Abstract. Transness has become a hot topic. The political work of the trans depathologization movement and allies, and trans* activists in other fields, has been accompanied by a growing, yet insufficient legal recognition of trans* people’s rights, and by a proliferation of neuroscientific and neurobiological studies on trans* identities. Following the historical trend of the scientific hunt for brain differences related to sex-gender, sexual orientation, and race, in the last three decades, particular emphasis has been placed on the search for brain differences between trans* and cis people. The idea of the existence of distinctive neurobiological traits of trans* people has social, political, legal, and medical implications. This makes the analysis of neurobiological accounts on trans* identities a relevant and timely task, even more, in this context of the rise of essentialisms, where different conceptions on sex-gender identities are in contention.   

In this talk I rise two claims: 1) The idea of two brain types, the trans brain and the cis brain, is highly problematic. 2) The question regarding embodied trans* identities is a complex one, which cannot be reduced to neurobiological factors, nor to neurobiological causes. In doing so, I critically analyze three main neurobiological theories on trans* identities to date: the neurobiological theory about the origin of gender dysphoria, the neurodevelopmental cortical hypothesis, and the alternative hypothesis of self-referential thinking and body perception. This critical review is carried out considering feminist and trans* neuroscientific, biological, philosophical, and political developments, focusing its attention on three main elements: the issue of (de)pathologization, the idea of the trans brain, and the etiology of trans* identities. Highlighting the differences and convergences among the three hypotheses examined regarding the three main issues at stake, I problematize the depictions of the trans brain departing from the findings and conceptualizations of the paradigm shifting brain mosaicism. I also challenge the biological deterministic framework in which the etiology of trans* identities is inscribed from a dynamic processual entanglement perspective. Finally, I question the complete departure of the neurobiological discourse from a pathologizing framework.     

IAS Research Talk by Mitchell Ryan Distin: “Evolution in Space and Time: The Second Synthesis between Ecology, Evolutionary Biology, and the Philosophy of Biology”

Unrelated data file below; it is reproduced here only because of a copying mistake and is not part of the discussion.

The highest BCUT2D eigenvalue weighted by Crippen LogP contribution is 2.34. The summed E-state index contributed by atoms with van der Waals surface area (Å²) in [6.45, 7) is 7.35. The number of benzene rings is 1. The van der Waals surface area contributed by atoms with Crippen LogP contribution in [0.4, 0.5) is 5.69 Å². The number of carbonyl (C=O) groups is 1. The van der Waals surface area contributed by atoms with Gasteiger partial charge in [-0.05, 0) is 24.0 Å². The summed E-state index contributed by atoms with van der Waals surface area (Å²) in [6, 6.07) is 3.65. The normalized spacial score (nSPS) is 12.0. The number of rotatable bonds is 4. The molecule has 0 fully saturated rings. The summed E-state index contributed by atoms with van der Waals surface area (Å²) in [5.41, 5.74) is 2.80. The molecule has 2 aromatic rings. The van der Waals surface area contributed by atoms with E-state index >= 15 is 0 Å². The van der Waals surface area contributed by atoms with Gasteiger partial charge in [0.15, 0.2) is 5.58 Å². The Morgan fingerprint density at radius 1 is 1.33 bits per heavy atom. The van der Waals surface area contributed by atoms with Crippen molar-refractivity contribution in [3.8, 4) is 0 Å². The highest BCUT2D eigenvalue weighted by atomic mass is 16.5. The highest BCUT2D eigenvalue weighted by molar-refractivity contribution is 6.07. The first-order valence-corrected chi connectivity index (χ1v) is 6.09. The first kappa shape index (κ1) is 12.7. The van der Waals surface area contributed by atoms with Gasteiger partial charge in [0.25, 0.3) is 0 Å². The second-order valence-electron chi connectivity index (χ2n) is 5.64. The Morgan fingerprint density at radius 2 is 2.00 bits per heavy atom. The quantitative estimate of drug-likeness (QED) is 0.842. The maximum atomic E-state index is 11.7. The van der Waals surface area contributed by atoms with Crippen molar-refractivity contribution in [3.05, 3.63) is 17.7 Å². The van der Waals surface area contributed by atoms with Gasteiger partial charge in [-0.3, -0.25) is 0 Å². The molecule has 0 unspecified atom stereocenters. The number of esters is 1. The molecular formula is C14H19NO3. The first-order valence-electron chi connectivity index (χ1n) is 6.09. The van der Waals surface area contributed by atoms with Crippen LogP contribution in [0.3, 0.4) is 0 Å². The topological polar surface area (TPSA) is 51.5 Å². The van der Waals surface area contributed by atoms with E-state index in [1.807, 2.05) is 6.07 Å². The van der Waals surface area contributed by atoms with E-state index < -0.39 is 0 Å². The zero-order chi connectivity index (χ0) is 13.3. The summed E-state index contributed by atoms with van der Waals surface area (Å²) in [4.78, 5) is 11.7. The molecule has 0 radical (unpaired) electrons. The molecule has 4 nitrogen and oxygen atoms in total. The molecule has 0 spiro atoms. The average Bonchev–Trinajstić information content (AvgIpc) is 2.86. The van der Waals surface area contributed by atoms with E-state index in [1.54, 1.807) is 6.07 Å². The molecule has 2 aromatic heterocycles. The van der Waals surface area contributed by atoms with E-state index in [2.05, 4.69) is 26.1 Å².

Abstract: Change is the fundamental idea of evolution. Explaining the extraordinary biological change we see written in the history of genomes and fossil beds is the primary occupation of the evolutionary biologist. Yet it is a surprising fact that for the majority of evolutionary research, we have rarely studied how evolution typically unfolds in nature, in changing ecological environments, over space and time. While ecology played a major role in the eventual acceptance of the population genetic viewpoint of evolution in the synthetic era (circa 1918-1956), it held a lesser role in the development of evolutionary theory until the 1980s, when we began to systematically study the evolutionary dynamics of natural populations in space and time. As a result, early evolutionary theory was initially constructed in an abstract vacuum that was unrepresentative of evolution in nature. The subtle synthesis between ecology with evolutionary biology (eco-evo synthesis) over the past 40 years has progressed our knowledge of natural selection dynamics as they are found in nature, thus revealing how natural selection varies in strength, direction, form, and, more surprisingly, level of biological organization. Natural selection can no longer be reduced to lower levels of biological organization (i.e., individuals, selfish genes) over shorter timescales but should be expanded to include adaptation at higher levels and over longer timescales. Long-term and/or emergent evolutionary phenomena, such as multilevel selection or evolvability, have thus become tenable concepts within an evolutionary biology that embraces ecological and spatiotemporal change. As a result, evolutionary biology is currently suspended at an intermediate stage of scientific progress that calls for the organization of all the recent knowledge revealed by the eco-evo synthesis into a coherent and unified theoretical framework. This is where recent advancements in the philosophy of biology can be of particular use, acting as a bridge between the subdisciplines of biology and inventing new theoretical strategies to organize and accommodate the recent knowledge. Philosophers have recommended transitioning away from outdated philosophies that were originally derived from physics within the philosophical zeitgeist of logical positivism (i.e., monism, reductionism, and monocausation) and toward a distinct philosophy of biology that can capture the natural complexity of multifaceted biological systems within diverse ecosystems—one that embraces the emerging philosophies of pluralismemergence, and multicausality. Therefore, I see recent advances in ecology, evolutionary biology, and the philosophy of biology as laying the groundwork for another major biological synthesis, what I refer to as the Second Synthesis because, in many respects, it is analogous to the aims and outcomes of the first major biological synthesis (but is notably distinct from the inorganic movement known as the extended evolutionary synthesis). With the general development of a distinctive philosophy of science, biology has rightfully emerged as an autonomous science. Thus, while the first synthesis legitimized biology, the Second Synthesis autonomized biology and afforded biology its own philosophy.